[Crossref]

S. Krimi, J. Klier, J. Jonuscheit, G. von Freymann, R. Urbansky, and R. Beigang, “Highly accurate thickness measurement of multi-layered automotive paints using terahertz technology,” Appl. Phys. Lett. 109(2), 021105 (2016).
[Crossref]

2014 (2)

W. Withayachumnankul and M. Naftaly, “Fundamentals of measurement in terahertz time-domain spectroscopy,” J. Infrared, Millimeter, Terahertz Waves 35(8), 610–637 (2014).
[Crossref]

J. L. M. van Mechelen, A. B. Kuzmenko, and H. Merbold, “Stratified dispersive model for material characterization using terahertz time-domain spectroscopy,” Opt. Lett. 39(13), 3853 (2014).
[Crossref]

2013 (1)

M. Naftaly, “Metrology issues and solutions in THz time-domain spectroscopy: Noise, errors, calibration,” IEEE Sens. J. 13(1), 8–17 (2013).
[Crossref]

2011 (2)

H. W. Hubers, M. F. Kimmitt, N. Hiromoto, and E. Brundermann, “Terahertz spectroscopy: System and sensitivity considerations,” IEEE Trans. Terahertz Sci. Technol. 1(1), 321–331 (2011).
[Crossref]

M. Krüger, S. Funkner, E. Bründermann, and M. Havenith, “Uncertainty and ambiguity in terahertz parameter extraction and data analysis,” J. Infrared, Millimeter, Terahertz Waves 32(5), 699–715 (2011).
[Crossref]

2009 (1)

2008 (2)

2001 (1)

1999 (1)

1996 (1)

P. Guillaume, I. Kollar, and R. Pintelon, “Statistical analysis of nonparametric transfer function estimates,” IEEE Trans. Instrum. Meas. 45(2), 594–600 (1996).
[Crossref]

1948 (1)

J. Neyman and E. L. Scott, “Consistent Estimates Based on Partially Consistent Observations,” Econometrica 16(1), 1–32 (1948).
[Crossref]

Abbott, D.

Balzer, J. C.

A. Rehn, D. Jahn, J. C. Balzer, and M. Koch, “Periodic sampling errors in terahertz time-domain measurements,” Opt. Express 25(6), 6712–6724 (2017).
[Crossref]

D. Jahn, S. Lippert, M. Bisi, L. Oberto, J. C. Balzer, and M. Koch, “On the influence of delay line uncertainty in THz time-domain spectroscopy,” J. Infrared, Millimeter, Terahertz Waves 37(6), 605–613 (2016).
[Crossref]

Baraniuk, R. G.

Beigang, R.

S. Krimi, J. Klier, J. Jonuscheit, G. von Freymann, R. Urbansky, and R. Beigang, “Highly accurate thickness measurement of multi-layered automotive paints using terahertz technology,” Appl. Phys. Lett. 109(2), 021105 (2016).
[Crossref]

Bisi, M.

D. Jahn, S. Lippert, M. Bisi, L. Oberto, J. C. Balzer, and M. Koch, “On the influence of delay line uncertainty in THz time-domain spectroscopy,” J. Infrared, Millimeter, Terahertz Waves 37(6), 605–613 (2016).
[Crossref]

Brundermann, E.

H. W. Hubers, M. F. Kimmitt, N. Hiromoto, and E. Brundermann, “Terahertz spectroscopy: System and sensitivity considerations,” IEEE Trans. Terahertz Sci. Technol. 1(1), 321–331 (2011).
[Crossref]

Bründermann, E.

M. Krüger, S. Funkner, E. Bründermann, and M. Havenith, “Uncertainty and ambiguity in terahertz parameter extraction and data analysis,” J. Infrared, Millimeter, Terahertz Waves 32(5), 699–715 (2011).
[Crossref]

Bushfeld, I.

J. S. Dodge, L. Mohtashemi, P. Westlund, D. G. Sahota, G. B. Lea, I. Bushfeld, and P. Mousavi, “MATLAB functions for maximum-likelihood parameter estimation in terahertz time-domain spectroscopy,” Zenodo (2020). https://zenodo.org/record/4326594 .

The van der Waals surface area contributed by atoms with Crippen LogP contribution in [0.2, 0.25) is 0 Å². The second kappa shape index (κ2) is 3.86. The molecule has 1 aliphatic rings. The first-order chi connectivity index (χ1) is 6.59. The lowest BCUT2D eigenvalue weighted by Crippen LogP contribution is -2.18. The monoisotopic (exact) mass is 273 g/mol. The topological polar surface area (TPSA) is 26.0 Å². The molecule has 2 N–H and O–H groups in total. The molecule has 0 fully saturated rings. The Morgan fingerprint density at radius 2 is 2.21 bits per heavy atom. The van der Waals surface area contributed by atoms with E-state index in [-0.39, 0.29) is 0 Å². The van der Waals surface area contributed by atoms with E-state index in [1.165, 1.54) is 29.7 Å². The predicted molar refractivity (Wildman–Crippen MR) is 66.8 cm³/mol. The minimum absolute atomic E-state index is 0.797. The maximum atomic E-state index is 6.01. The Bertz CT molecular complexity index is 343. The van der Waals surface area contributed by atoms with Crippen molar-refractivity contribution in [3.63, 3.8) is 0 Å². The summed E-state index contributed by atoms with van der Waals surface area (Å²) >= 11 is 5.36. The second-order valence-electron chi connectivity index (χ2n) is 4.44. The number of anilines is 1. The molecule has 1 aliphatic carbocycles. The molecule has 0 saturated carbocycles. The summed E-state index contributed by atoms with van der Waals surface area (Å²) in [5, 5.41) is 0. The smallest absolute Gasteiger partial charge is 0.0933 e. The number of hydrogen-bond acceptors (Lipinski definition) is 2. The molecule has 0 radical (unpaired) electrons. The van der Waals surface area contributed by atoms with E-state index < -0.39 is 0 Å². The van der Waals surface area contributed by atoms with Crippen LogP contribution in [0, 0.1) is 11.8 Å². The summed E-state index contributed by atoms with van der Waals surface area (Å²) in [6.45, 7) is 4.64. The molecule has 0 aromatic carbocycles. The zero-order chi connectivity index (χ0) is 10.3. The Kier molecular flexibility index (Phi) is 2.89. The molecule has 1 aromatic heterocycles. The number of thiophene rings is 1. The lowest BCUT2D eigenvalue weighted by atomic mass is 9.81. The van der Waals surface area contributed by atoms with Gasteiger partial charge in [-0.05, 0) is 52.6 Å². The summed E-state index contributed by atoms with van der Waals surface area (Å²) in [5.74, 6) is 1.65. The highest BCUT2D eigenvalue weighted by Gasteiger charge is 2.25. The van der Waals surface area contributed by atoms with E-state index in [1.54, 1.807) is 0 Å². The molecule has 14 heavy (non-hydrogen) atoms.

Clarke, R. G.

M. Naftaly, R. G. Clarke, D. A. Humphreys, and N. M. Ridler, “Metrology state-of-the-art and challenges in broadband phase-sensitive terahertz measurements,” Proc. IEEE 105(6), 1151–1165 (2017).
[Crossref]

Coutaz, J.-L.

Dodge, J. S.

J. S. Dodge, L. Mohtashemi, P. Westlund, D. G. Sahota, G. B. Lea, I. Bushfeld, and P. Mousavi, “MATLAB functions for maximum-likelihood parameter estimation in terahertz time-domain spectroscopy,” Zenodo (2020). https://zenodo.org/record/4326594 .

Dorney, T. D.

Dudley, R.

Duvillaret, L.

Eliet, S.

R. Peretti, S. Mitryukovskiy, K. Froberger, M. A. Mebarki, S. Eliet, M. Vanwolleghem, and J. Lampin, “THz-TDS time-trace analysis for the extraction of material and metamaterial parameters,” IEEE Trans. Terahertz Sci. Technol. 9(2), 136–149 (2019).
[Crossref]

Fischer, B. M.

Froberger, K.

R. Peretti, S. Mitryukovskiy, K. Froberger, M. A. Mebarki, S. Eliet, M. Vanwolleghem, and J. Lampin, “THz-TDS time-trace analysis for the extraction of material and metamaterial parameters,” IEEE Trans. Terahertz Sci. Technol. 9(2), 136–149 (2019).
[Crossref]

Funkner, S.

M. Krüger, S. Funkner, E. Bründermann, and M. Havenith, “Uncertainty and ambiguity in terahertz parameter extraction and data analysis,” J. Infrared, Millimeter, Terahertz Waves 32(5), 699–715 (2011).
[Crossref]

Garet, F.

Grischkowsky, D.

D. Grischkowsky and N. Katzenellenbogen, “Femtosecond pulses of terahertz radiation: physics and applications,” in OSA Proceedings on Picosecond Electronics and Optoelectronics, vol. 9T. C. L. G. Sollner and J. Shah, eds. (Optical Society of America, Washington, DC, 1991), p. 9–14.

Guerboukha, H.

M. Skorobogatiy, J. Sadasivan, and H. Guerboukha, “Statistical Models for Averaging of the Pump–Probe Traces: Example of Denoising in Terahertz Time-Domain Spectroscopy,” IEEE Trans. Terahertz Sci. Technol. 8(3), 287–298 (2018).